Chapters :

Money & Banking – 05

REPO RATE

Repo means Repurchase operations under which RBI lends to bank for a very short period against G-secs with an implicit condition that banks will repurchase these securities after that period.In simple, Repo Rate is the interest rate charged by the central banks from other banks for short – term borrowing. If RBI wants to make it expensive for banks for borrowing money, Repo Rate will be higher. If RBI wants to make it cheaper for banks for borrowing money, Repo Rate will be lower.The present repo rate is 4.4% in March 2020.

REVERSE REPO RATE

It is the rate at which central bank (RBI) borrows from the market. This is called reverse Repo Rate. In simple, Banks lends to the RBI for a very short period against (G-Secs. with condition that RBI will repurchase these securities after that period. Prevailing rate is 4%.  These are the operations carried out by the RBI to adjust short term liquidity with banks under RBI’s liquidity Adjustment facility.

OPEN MARKET OPERATION (OMO)

It refers to buying and selling of government securities in open market in order to expand or contract the amount of money in the banking system.

Purchase of securities injects money in to banking system and sale of securities crowd out the money in the bank to lend to others (absorb excess liquidity lying with bank).

BANK  RATE

Bank rate is the interest rate at which RBI provides long term credit facility to commercial banks. A deliberate manipulation of the bank rate by the Reserve bank to influence the flow of credit created by the commercial banks is known as Bank rate policy. Bank rate is also referred as discount rate. When RBI increases the bank rate, the cost of borrowing for bank rises and credit volume gets reduced leading to decline in money supply. When RBI reduces the bank rate, (ie) borrowing becomes cheaper.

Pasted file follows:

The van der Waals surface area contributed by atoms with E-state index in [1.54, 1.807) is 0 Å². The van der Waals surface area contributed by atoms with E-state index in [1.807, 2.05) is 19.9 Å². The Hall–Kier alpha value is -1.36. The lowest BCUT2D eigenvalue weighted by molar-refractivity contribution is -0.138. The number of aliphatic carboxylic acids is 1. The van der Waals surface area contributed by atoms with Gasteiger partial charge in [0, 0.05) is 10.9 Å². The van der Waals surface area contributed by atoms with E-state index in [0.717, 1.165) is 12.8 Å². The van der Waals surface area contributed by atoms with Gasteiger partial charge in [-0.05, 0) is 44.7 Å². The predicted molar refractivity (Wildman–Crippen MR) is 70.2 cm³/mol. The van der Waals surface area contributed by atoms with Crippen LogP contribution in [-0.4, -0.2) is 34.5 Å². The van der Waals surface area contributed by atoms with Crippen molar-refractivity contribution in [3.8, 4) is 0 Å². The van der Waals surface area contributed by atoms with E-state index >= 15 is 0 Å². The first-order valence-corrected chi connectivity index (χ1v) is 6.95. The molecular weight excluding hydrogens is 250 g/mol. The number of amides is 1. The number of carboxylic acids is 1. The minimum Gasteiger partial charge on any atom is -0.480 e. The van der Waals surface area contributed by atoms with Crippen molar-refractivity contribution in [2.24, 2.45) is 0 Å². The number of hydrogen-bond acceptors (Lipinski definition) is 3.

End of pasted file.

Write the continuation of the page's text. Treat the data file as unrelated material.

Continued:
MARGINAL STANDING FACILITY (MSF)

It is emergency facilities under which the RBI lends to any bank facing emergency of funds on a given day. These loans are given by RBI only for overnight against G Sec. MSF rate automatically adjusts to 1% above Repo rate.

It was introduced in 2011-12, under this scheme, the bansk can borrow overnight upto 1% of their NDTL from the RBI, at the interest rate 1% higher than current repo rate.

DOLLAR SWAP:

Adding to these existing tools, the RBI has introduced a new liquidity instrument in the form of US Dollar-Rupee buy/sell swap auction. The Dollar-Rupee Swap is a liquidity management tool that is operated through a swap (exchange) between the US Dollar and the Rupee; aimed to facilitate comfortable liquidity situation in the economy.

A bank shall sell US Dollars to the Reserve Bank and simultaneously agree to buy the same amount of US Dollars at the end of the swap period.” The new facility is its connection with foreign currency management at the same time dealing with rupee liquidity in the financial system.

CALL MONEY MARKET 

It is a part of money market where borrowing and lending happens overnight, only scheduled commercial banks can participate in it. The RRBs, cooperatives are excluded from this system.

OPEN MARKET OPERATIONS 

The sale/purchase of government securities to/from the market with the primary aim of modulating rupee liquidity conditions in the market.

LIQUIDITY ADJUSTMENT FACILITY–Introduced in 2000, it is a key element in monetary policy.

Liquidity Adjustment Facility (LAF) is a tool used in monetary policy by the RBI, that allows banks to borrow money through repurchase agreements (repos) or for banks to make loans to the RBI Through Reverse Repo Agreements.

MARKET STABILIZATION SCHEME – the surplus liquidity of a more enduring nature arising from large capital inflows is absorbed through sale of short dated bills.

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